On the 13th of December 2019, Her Excellency the Honourable Linda Dessau AC, Governor of Victoria, presented the Royal Society of Victoria’s Medal for Excellence in Scientific Research to Professors Anthony Burkitt and Jamie Rossjohn (en route to induct the new Victorian Premier and Cabinet!). Professor Burkitt leads a consortium of Australian universities and institutes to develop a bionic eye and technology, Bionic Vision Australia, and Professor Rossjohn is a leader in the field of immunology, in his quest to better understand how the immune system works and can be manipulated to address disease. The RSV Research Medal awarded to two leaders in their fields recognises both their research career achievements as well as their impact in the scientific community through mentorship and public engagement.
RSV President David Zerman emphasises the Medal is not just about discovery and innovation, but also about fostering and supporting a thriving research community and workforce to achieve collective impact. “Some of this is demonstrated through a scholar’s personal output of journal articles and the related citations, or through patents and commercialisation, but it is also the research ecosystem that a leader supports through mentorship, collaboration and public engagement. We look very favourably on research leaders who bring effective teams together, and who actively promote younger scientists in particular, either through direct supervision, co-authorship of major papers, or simply creating opportunities for meaningful, purposeful work in an intensely competitive job market.”
Having seen first-hand the increasing number of children with allergic reactions admitted to the RCH, Professor Katie Allen and her research group sought to identify the exact rate of food allergy in the population and devised the HealthNuts study. The study followed 5300 children from Melbourne aged 1 to 10 and assessed their reactions to specific foods known to commonly trigger allergic reactions (allergenic foods) – peanut, egg, cow’s milk and sesame. It found that over 10% of children had ‘challenge-proven allergy’, which is when a child is observed to have an allergic reaction to a specific food and treated in a safe clinical setting.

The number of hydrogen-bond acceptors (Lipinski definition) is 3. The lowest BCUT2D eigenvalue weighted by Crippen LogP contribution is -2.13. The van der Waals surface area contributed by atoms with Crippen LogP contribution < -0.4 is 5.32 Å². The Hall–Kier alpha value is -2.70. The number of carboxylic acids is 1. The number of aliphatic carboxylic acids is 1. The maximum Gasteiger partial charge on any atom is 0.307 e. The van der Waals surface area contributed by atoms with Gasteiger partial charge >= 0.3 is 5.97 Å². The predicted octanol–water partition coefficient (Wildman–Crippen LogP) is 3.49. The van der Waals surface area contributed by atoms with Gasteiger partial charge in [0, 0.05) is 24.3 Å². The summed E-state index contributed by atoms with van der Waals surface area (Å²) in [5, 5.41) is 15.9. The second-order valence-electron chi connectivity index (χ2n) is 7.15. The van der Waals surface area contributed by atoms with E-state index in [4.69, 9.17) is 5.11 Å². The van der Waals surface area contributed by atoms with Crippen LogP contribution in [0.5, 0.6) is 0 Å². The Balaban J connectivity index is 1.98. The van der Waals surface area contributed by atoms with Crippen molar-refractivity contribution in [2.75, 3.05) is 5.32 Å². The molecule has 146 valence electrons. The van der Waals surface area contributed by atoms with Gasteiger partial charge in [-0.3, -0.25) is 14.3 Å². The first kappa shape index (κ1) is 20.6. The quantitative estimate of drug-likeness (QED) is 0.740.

Warmest congratulations to Professor Trevor Lithgow! Trevor is this year’s winner of the prestigious RSV Medal for Excellence in Scientific Research in Category I: Biological Sciences (non-human). The award of the Medal to Professor Lithgow acknowledges his outstanding contributions to the fields of Biochemistry and Cell Biology. Based at the Department of Microbiology within Monash University’s Biomedicine Discovery Institute, he heads a team researchers to examine cellular microbiology, uncovering clues on how to tackle important issues like the rise of antibiotic-resistant bacteria – a priority on the Global Health Agenda. The knowledge his work has uncovered provides an essential step towards developing new anti-microbial strategies required by this century’s environmental, agricultural and health industries.
A breakthrough in disease prediction saved canola farmers on Eyre Peninsula, South Australia, at least $18 million in 2012. The major threat to canola, Australia’s third most valuable grain crop, is a fungal disease named blackleg, which causes cankers at the base of the canola stem. Over the last decade, a team led by Professor Barbara Howlett, School of Botany, the University of Melbourne, and funded by Grains Research and Development Corporation (GRDC), has used traditional and molecular genetic techniques to monitor blackleg resistance of canola varieties sown across Australia. Professor Howlett’s scientific research underpins advice to farmers on best management practices to minimise losses in crop yield due to blackleg infections.